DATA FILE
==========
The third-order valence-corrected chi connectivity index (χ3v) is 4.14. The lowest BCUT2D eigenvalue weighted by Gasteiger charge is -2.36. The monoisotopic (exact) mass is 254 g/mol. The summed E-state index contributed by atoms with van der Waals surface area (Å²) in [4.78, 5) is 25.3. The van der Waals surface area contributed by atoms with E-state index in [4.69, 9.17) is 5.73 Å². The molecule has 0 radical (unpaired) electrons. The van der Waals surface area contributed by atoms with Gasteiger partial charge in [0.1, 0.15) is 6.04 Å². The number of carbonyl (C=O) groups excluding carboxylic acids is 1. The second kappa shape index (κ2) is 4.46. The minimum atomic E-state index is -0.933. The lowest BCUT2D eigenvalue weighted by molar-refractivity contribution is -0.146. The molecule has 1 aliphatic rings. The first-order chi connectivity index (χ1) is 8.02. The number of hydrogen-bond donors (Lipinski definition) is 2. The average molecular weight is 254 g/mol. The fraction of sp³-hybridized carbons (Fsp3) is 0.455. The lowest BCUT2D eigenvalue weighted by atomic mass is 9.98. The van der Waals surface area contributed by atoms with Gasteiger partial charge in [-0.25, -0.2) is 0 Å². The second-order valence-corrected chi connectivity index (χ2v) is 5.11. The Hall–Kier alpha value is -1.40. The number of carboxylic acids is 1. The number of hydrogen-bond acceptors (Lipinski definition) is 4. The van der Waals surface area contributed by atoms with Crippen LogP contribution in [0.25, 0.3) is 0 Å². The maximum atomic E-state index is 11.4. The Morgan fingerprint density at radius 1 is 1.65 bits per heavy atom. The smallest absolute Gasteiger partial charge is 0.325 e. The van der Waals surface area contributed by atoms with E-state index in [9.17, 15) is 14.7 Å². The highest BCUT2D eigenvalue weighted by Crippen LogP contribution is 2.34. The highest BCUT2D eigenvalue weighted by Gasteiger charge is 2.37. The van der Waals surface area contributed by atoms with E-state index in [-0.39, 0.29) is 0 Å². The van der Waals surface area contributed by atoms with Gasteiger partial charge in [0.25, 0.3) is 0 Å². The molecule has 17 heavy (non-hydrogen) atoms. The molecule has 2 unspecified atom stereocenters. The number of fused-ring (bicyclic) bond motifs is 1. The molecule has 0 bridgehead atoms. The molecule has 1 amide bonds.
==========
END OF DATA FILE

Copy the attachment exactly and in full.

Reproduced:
The third-order valence-corrected chi connectivity index (χ3v) is 4.14. The lowest BCUT2D eigenvalue weighted by Gasteiger charge is -2.36. The monoisotopic (exact) mass is 254 g/mol. The summed E-state index contributed by atoms with van der Waals surface area (Å²) in [4.78, 5) is 25.3. The van der Waals surface area contributed by atoms with E-state index in [4.69, 9.17) is 5.73 Å². The molecule has 0 radical (unpaired) electrons. The van der Waals surface area contributed by atoms with Gasteiger partial charge in [0.1, 0.15) is 6.04 Å². The number of carbonyl (C=O) groups excluding carboxylic acids is 1. The second kappa shape index (κ2) is 4.46. The minimum atomic E-state index is -0.933. The lowest BCUT2D eigenvalue weighted by molar-refractivity contribution is -0.146. The molecule has 1 aliphatic rings. The first-order chi connectivity index (χ1) is 8.02. The number of hydrogen-bond donors (Lipinski definition) is 2. The average molecular weight is 254 g/mol. The fraction of sp³-hybridized carbons (Fsp3) is 0.455. The lowest BCUT2D eigenvalue weighted by atomic mass is 9.98. The van der Waals surface area contributed by atoms with Gasteiger partial charge in [-0.25, -0.2) is 0 Å². The second-order valence-corrected chi connectivity index (χ2v) is 5.11. The Hall–Kier alpha value is -1.40. The number of carboxylic acids is 1. The number of hydrogen-bond acceptors (Lipinski definition) is 4. The van der Waals surface area contributed by atoms with Crippen LogP contribution in [0.25, 0.3) is 0 Å². The maximum atomic E-state index is 11.4. The Morgan fingerprint density at radius 1 is 1.65 bits per heavy atom. The smallest absolute Gasteiger partial charge is 0.325 e. The van der Waals surface area contributed by atoms with E-state index in [9.17, 15) is 14.7 Å². The highest BCUT2D eigenvalue weighted by Crippen LogP contribution is 2.34. The highest BCUT2D eigenvalue weighted by Gasteiger charge is 2.37. The van der Waals surface area contributed by atoms with E-state index in [-0.39, 0.29) is 0 Å². The van der Waals surface area contributed by atoms with Gasteiger partial charge in [0.25, 0.3) is 0 Å². The molecule has 17 heavy (non-hydrogen) atoms. The molecule has 2 unspecified atom stereocenters. The number of fused-ring (bicyclic) bond motifs is 1. The molecule has 0 bridgehead atoms. The molecule has 1 amide bonds.